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Welcome to FreedomWorks Foundation’s sixth regulatory review! Our Regulatory Action Center proudly updates you with our favorite tidbits from the swamp. We want to smash barriers between bureaucracy and the American people by delivering regulatory news straight to FreedomWorks activists. Check back in on Friday, April 6th, for the next edition.
Here are our highlights for this week:
1) Video of the Week: Professor Abby Hall explains bureaucracy’s incentive for endlessly expanding itself.
2) Statistic of the Week: The EPA hasn’t performed a workforce review in over 20 years. Under EPA Director Scott Pruitt, that could change quickly. Pruitt will soon meet with congressional committees regarding his plans to reshape the EPA’s layout.
3) The FEC considers regulating digital political ads: Digital ads for political elections could soon display disclaimers that were previously unrequired. FEC commissioners will consider different proposals regarding how to implement disclaimers without ruining advertising effectiveness.
4) Flavored nicotine may soon be heavily restricted: FDA Commissioner Scott Gottlieb seeks information on how flavored tobacco products may incentivize youth to smoke. The result could lead to scrutiny on menthol cigarettes, the only flavoring permitted, and the currently unregulated nicotine vapor flavors.
5) Untapped US mineral resources could seriously boost the economy: FreedomWorks Senior Economic Contributor Steven Moore says minerals in the American West, Alaska, and federal lands would drastically boost the American economy. Environmental regulations prevent and slow resource exploration and extraction. Meanwhile, American manufacturers purchase minerals from less efficient and more pollutive countries like China and Russia. If market forces could control our mineral resources, it would cut costs and save the environment.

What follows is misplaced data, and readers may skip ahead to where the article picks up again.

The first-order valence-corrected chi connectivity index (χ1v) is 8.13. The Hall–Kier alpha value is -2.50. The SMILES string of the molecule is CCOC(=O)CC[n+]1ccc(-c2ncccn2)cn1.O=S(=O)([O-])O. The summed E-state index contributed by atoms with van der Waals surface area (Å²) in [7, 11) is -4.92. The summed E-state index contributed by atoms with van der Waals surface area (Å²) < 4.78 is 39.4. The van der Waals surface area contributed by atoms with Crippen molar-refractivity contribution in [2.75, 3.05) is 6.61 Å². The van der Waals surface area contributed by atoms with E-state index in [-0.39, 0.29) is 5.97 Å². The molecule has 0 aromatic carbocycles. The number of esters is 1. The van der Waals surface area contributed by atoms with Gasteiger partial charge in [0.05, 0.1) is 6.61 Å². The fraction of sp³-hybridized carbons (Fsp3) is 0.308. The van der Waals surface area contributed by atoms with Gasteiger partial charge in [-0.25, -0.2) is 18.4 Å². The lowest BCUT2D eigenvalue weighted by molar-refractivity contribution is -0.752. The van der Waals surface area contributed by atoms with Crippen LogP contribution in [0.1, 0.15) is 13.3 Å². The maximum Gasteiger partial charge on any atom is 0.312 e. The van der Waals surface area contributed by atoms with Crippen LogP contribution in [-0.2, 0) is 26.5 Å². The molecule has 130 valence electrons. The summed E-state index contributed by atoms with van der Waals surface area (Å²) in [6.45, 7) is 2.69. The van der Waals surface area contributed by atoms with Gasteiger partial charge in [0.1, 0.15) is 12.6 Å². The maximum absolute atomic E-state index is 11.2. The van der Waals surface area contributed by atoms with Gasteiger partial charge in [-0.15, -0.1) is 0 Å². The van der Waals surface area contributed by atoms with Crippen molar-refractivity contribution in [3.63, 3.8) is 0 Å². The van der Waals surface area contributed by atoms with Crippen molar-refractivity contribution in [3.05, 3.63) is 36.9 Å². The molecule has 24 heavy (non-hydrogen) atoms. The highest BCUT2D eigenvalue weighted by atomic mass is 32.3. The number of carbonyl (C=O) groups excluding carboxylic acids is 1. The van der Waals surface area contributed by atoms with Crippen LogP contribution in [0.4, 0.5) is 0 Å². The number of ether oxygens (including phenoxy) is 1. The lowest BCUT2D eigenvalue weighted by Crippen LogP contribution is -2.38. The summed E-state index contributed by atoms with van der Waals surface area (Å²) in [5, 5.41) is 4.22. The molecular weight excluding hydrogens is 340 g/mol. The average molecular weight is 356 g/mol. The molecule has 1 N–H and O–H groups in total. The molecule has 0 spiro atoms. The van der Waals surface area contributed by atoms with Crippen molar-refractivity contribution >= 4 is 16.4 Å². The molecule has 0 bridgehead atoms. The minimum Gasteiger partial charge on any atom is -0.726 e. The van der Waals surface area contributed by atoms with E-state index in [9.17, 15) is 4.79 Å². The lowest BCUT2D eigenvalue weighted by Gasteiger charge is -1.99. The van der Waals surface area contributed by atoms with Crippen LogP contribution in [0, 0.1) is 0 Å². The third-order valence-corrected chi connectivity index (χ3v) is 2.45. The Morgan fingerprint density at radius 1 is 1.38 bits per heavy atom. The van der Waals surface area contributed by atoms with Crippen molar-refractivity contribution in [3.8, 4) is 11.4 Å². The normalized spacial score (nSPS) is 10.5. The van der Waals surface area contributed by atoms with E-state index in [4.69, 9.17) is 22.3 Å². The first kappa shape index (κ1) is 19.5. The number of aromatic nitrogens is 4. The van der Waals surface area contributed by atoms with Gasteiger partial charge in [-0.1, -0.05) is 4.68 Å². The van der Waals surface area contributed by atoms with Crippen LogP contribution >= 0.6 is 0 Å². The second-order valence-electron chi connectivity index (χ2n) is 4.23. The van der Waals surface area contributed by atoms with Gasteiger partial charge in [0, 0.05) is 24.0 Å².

6) Pruitt bans “secret science” at the EPA: EPA Director Scott Pruitt announced that the agency will no longer use scientific research with unreported or confidential methodologies. Instead, the agency will justify policy only with science that can be replicated by researchers other than its author. The move has critics, but it boosts the integrity of data-based policy.
7) “Energy Freedom Score” shows Trump admin progress on energy deregulation: The Heartland Institute published a detailed report on the Trump administration’s actions towards deregulating harmful federal restrictions on energy. So far, the report shows indicates great progress, but there is more to be done.
8) Why Trump is right to reject the Paris Climate Agreement: The deal was mostly empty political posturing, virtue signaling, and weak commitments from countries besides the United States. Maybe worse, the Paris Climate Agreement barely reduces greenhouse gases.
9) Rulemaking language is confusing: Rather than labeling regulations with terms such as “significant, major, nonsignificant, or economically significant,” federal agencies should streamline terms to reflect cost estimates. This would make the labeling process less arbitrary and readily comprehensible.